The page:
The aim of this early intervention was to try to address the poor language skills which disadvantaged children generally had before entering school, which represented a significant gap in cognitive development between disadvantaged children and those from wealthier backgrounds. (Research by Fenstein (2003) for example had show a pre-school gap of up to 3 months in reading ability.)
However, the additional 15 hours of schooling a week introduced by the Coalition was really a myth because they cut funding for Sure Start which was effectively doing the same thing as this initiative and so this wasn’t really anything additional at all.
The Pupil Premium
Introduced in 2011, the Pupil Premium involved giving schools extra funding based on the number of Free School Meals (FSM) pupils they took in. Schools would received an additional £600 for every child (year 1 to year 11) who was eligible for Free School Meals or who had been looked after for six months or longer.
In 2015 the Pupil Premium was extended to include early education years.
Schools were supposed to spend their pupil premium funding specifically on helping disadvantaged pupils – for example on extra lessons for those from disadvantaged backgrounds or more one to one support, which was monitored primarily through OFSTED.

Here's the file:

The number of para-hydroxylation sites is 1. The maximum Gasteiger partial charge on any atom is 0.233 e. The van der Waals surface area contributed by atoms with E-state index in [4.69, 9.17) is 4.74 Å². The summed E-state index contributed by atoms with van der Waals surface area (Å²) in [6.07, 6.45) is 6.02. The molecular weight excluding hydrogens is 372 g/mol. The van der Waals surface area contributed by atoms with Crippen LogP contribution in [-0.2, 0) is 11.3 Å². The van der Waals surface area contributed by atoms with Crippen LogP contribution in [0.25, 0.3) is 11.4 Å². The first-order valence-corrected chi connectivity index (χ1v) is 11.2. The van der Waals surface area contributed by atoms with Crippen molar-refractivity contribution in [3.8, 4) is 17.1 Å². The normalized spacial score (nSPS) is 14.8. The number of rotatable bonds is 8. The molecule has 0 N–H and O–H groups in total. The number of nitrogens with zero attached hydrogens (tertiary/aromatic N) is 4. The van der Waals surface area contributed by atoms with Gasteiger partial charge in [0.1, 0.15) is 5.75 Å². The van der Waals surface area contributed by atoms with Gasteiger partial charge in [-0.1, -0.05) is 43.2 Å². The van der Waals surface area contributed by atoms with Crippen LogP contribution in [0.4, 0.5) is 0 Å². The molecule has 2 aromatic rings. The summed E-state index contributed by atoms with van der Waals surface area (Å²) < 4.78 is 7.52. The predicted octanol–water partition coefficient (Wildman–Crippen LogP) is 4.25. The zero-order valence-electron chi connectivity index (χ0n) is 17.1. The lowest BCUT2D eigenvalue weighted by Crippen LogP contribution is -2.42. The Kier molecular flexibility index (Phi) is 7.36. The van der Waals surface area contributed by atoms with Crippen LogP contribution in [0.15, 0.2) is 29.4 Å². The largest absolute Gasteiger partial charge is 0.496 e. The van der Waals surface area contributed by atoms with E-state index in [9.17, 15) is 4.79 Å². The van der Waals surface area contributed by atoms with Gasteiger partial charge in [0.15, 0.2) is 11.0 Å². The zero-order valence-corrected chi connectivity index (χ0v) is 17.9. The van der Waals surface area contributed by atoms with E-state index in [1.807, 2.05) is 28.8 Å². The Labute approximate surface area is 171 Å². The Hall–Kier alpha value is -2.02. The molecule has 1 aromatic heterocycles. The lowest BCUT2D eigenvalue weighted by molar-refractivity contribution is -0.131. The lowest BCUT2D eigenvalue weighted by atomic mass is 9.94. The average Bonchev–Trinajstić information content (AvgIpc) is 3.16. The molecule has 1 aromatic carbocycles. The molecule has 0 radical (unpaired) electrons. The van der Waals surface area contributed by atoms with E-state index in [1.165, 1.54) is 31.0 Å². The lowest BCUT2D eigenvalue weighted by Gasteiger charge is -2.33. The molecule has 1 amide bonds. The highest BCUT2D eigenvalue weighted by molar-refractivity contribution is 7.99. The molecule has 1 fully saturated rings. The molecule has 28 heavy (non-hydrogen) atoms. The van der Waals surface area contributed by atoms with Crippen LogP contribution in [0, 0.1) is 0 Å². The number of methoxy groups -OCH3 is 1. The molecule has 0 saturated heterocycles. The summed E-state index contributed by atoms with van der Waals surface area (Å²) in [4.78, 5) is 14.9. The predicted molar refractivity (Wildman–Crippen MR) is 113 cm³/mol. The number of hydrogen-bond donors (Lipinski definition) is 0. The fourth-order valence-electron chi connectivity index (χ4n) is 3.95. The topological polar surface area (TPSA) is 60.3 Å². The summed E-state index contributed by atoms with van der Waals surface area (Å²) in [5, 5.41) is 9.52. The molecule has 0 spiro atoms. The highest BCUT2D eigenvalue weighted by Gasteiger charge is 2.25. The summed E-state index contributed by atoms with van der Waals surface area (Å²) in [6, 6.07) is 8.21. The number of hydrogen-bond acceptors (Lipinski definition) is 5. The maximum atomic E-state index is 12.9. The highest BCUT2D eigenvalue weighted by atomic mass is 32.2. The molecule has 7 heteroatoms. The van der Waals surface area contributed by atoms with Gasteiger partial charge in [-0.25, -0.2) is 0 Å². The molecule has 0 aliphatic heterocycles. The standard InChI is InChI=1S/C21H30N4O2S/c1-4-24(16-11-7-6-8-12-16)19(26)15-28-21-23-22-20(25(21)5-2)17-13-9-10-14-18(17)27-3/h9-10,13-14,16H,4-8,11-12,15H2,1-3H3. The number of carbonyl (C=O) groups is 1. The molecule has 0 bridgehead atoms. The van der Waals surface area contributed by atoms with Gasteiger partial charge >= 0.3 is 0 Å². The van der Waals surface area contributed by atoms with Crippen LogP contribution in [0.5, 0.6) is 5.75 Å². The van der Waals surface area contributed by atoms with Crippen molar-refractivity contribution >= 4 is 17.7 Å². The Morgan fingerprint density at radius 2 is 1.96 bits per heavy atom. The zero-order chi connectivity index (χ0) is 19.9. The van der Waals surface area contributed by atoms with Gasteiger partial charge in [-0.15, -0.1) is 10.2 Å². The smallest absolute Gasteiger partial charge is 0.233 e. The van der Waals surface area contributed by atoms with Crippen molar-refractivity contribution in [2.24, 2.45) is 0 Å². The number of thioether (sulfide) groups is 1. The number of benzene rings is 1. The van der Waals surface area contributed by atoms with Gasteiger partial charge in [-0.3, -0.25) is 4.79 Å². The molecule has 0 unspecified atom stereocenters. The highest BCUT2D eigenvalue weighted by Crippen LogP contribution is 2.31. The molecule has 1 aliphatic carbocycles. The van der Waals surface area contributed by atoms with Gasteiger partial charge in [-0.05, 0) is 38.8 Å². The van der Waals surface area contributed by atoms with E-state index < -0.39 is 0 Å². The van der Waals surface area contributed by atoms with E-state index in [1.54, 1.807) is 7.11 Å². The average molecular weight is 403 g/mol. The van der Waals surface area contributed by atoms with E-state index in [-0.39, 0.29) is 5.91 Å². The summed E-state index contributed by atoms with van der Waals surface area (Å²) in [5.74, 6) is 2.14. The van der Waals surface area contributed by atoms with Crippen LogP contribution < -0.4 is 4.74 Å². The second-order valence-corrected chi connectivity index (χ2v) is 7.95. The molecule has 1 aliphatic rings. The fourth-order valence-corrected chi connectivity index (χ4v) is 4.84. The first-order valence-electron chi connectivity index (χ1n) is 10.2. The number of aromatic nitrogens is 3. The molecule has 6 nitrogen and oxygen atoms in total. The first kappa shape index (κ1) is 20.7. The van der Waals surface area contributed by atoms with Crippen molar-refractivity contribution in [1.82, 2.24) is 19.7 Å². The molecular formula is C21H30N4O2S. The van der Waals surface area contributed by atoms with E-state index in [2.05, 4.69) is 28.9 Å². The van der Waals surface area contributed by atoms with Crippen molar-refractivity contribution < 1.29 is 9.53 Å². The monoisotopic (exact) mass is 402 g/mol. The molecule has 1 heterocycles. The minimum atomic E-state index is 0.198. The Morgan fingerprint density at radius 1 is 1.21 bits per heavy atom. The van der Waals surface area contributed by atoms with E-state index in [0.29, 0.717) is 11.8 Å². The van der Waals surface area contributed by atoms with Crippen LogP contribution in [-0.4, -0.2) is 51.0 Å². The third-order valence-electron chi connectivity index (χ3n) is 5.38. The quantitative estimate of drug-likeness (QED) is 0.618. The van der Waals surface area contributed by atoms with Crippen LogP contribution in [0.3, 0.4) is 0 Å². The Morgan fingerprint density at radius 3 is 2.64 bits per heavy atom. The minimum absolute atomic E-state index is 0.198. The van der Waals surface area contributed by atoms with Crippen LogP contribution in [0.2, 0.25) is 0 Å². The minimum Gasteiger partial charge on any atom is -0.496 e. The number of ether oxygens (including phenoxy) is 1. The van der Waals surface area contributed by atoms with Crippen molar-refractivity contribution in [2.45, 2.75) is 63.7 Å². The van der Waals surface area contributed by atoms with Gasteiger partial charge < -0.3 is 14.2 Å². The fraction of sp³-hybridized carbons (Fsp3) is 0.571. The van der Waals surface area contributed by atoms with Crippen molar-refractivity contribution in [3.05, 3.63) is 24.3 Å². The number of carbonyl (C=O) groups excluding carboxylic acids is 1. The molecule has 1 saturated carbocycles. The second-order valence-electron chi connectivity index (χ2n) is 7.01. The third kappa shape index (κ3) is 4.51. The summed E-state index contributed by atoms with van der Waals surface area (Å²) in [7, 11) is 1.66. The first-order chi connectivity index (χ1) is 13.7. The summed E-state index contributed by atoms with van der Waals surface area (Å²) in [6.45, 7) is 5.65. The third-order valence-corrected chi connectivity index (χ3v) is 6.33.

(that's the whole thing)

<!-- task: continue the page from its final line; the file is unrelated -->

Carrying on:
One problem with the Pupil Premium was that by 2015 the government itself admitted that children from disadvantaged backgrounds continued to get worse GCSE results, and so the policy had had limited impact on reducing the attainment gap.
In some parts of the UK more than 40% of pupils receive Pupil Premium funding (2021 figures).
The Education secretary Michael Gove believed that New Labour’s curriculum was sub standard and so initiated a whole curriculum review, and a new curriculum framework was published in 2014
The rhetoric behind this review was that of raising standards (as it always is) but with a renewed focus on traditional subjects and forms of assessment.
Gove’s curriculum review introduced the following changes in 2014:
The content of the national curriculum was made more challenging but also narrower, with more of a focus on core knowledge and key skills.
The old levels of attainment were scrapped.
The Ebacc became a more important measure in league tables, which made arts and technical subjects less important as these were not in the Ebacc.